Alpha1-antitrypsin Deficiency: Lessons Learned from the Bedside to the Gene and Back Again: First Cases of a XAT Deficiency

Alpha1-antitrypsin Deficiency: Lessons Learned from the Bedside to the Gene and Back Again: First Cases of a XAT DeficiencyHe presumably expected his chronic obstructive lung disease patients to have some abnormality in their immunoglobulins. They did not, but C-B. Laurell (who personally reviewed the paper electrophoretic strips) noted that some patients lacked a visible a 1-band. He first thought that bacterial contamination and neuraminidase activity in the samples was responsible for the observed phenomenon. Neuraminidase removes sialic acid residues from glycoproteins and thus retards their electrophoretic mobility towards the anode. But the samples were not contaminated. At that time, I was a resident at the Department of Medicine in Malmti, headed by Waldenstrttm. I had some experience in protein chemistry which was probably the reason why Laurell asked me to cooperate in the further evaluation of the missing otj-band. In a relatively short period of time, five such cases were found and formed the basis of the first report of a,AT deficiency. The paper electrophoretic pattern was quite typical (Fig 2). canadian-familypharmacy.com

The well-demarcated a,-band was missing, while the rest of the a, and all other zones seemed to be normal. With a variety of staining techniques it could be shown that other components of the o^-zone (ie, a-lipoprotein and orosomucoid) were present in normal amounts. We could deduce from data previously published by Jacobsson2 in 1955 on the partition of antitryptic activity in human serum after electrophoretic separation that the missing fraction corresponded to o^AT. This glycoprotein had been isolated in 1962 by investigators at Behring Werke in Marburg, Germany. The protein was homogenous after ultracentrifugation and free electrophoresis. It was a 3.5 S (Svedberg units) glycoprotein with the ability to inhibit trypsin activity and was therefore named antitrypsin. Consequently, we suggested the name antitrypsin deficiency for the deficiency state.

The protein, however, was not only subnormal in concentration. In our first paper we also demonstrated that axAT in deficient sera had a slightly decreased immunoelectrophoretic mobility consistent with a structural abnormality (Fig 3). We know today that this change of negative net charge is the result of the glutamic acid-lysine substitution in position 342 in the molecule (Fig 4). Clinical findings in the five patients included in this report were not clearcut but varied. Three had obstructive lung disease with chronic bronchitis, bronchiectasis and emphysema as main diagnoses. One young woman was completely healthy and one elderly woman had severe rheumatoid arthritis but no obvious signs of obstructive lung disease. We concluded that there was an association between degenerative pulmonary disease and axAT deficiency and suggested that the primary cause was an inborn error of metabolism.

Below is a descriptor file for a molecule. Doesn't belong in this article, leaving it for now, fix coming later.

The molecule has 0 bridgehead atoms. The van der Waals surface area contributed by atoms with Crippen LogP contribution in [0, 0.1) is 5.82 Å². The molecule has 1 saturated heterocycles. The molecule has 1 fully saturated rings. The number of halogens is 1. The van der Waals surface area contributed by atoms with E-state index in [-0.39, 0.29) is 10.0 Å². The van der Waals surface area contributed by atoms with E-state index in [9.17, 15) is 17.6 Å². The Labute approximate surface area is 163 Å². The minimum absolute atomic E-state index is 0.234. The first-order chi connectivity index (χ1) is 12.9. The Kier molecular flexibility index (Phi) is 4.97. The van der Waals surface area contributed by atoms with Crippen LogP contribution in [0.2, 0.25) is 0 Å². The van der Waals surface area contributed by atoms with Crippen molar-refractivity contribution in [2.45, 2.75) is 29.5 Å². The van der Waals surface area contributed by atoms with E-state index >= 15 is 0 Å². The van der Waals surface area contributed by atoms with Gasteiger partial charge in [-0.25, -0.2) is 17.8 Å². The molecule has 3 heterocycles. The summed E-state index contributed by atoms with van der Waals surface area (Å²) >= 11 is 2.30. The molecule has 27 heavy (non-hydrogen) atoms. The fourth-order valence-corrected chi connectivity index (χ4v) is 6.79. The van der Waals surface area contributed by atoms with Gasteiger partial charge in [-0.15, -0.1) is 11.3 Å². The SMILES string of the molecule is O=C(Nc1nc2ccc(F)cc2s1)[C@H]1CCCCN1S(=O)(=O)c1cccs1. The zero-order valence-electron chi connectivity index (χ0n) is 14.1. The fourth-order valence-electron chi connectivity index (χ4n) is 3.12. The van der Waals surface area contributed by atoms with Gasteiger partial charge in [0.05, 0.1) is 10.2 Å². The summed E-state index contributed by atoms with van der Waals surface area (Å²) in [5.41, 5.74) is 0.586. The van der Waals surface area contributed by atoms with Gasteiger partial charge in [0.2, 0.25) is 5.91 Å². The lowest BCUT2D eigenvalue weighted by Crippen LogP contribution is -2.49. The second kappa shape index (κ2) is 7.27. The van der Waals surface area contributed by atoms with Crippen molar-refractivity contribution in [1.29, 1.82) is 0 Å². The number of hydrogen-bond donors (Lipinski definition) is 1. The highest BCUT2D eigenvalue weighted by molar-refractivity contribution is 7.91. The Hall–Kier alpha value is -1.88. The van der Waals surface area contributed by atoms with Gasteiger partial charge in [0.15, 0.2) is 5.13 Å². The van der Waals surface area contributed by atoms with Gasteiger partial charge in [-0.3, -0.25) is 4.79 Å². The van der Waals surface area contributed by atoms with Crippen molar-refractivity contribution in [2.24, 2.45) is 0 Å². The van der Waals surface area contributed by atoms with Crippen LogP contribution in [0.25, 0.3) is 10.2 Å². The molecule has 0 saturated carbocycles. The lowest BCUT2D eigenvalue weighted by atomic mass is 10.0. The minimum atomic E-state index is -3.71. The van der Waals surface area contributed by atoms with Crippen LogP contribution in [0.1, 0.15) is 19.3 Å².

Figure 2. Paper electrophoretic pattern of ot,AT deficient serum {above) and normal serum (below), Note lacking a,-band in deficiency

Figure 2. Paper electrophoretic pattern of ot,AT deficient serum {above) and normal serum (below), Note lacking a,-band in deficiency

Figure 3. Immunoelectrophoretic pattern of normal serum (above) compared with a,AT deficient serum {below). Note the retarded mobility of otjAT in the deficiency state. Anode to the left. (From Laurell and Eriksson).

Figure 3. Immunoelectrophoretic pattern of normal serum (above) compared with a,AT deficient serum (below). Note the retarded mobility of otjAT in the deficiency state. Anode to the left. (From Laurell and Eriksson).

Figure 4. Schematic structure of a,AT. In a,AT deficiency PiZ, there is a substitution of 342 Glu—*Lys.

Figure 4. Schematic structure of a,AT. In a,AT deficiency PiZ, there is a substitution of 342 Glu—*Lys.

Category: Health

Tags: emphysema, lung disease, trypsin inhibitory capacity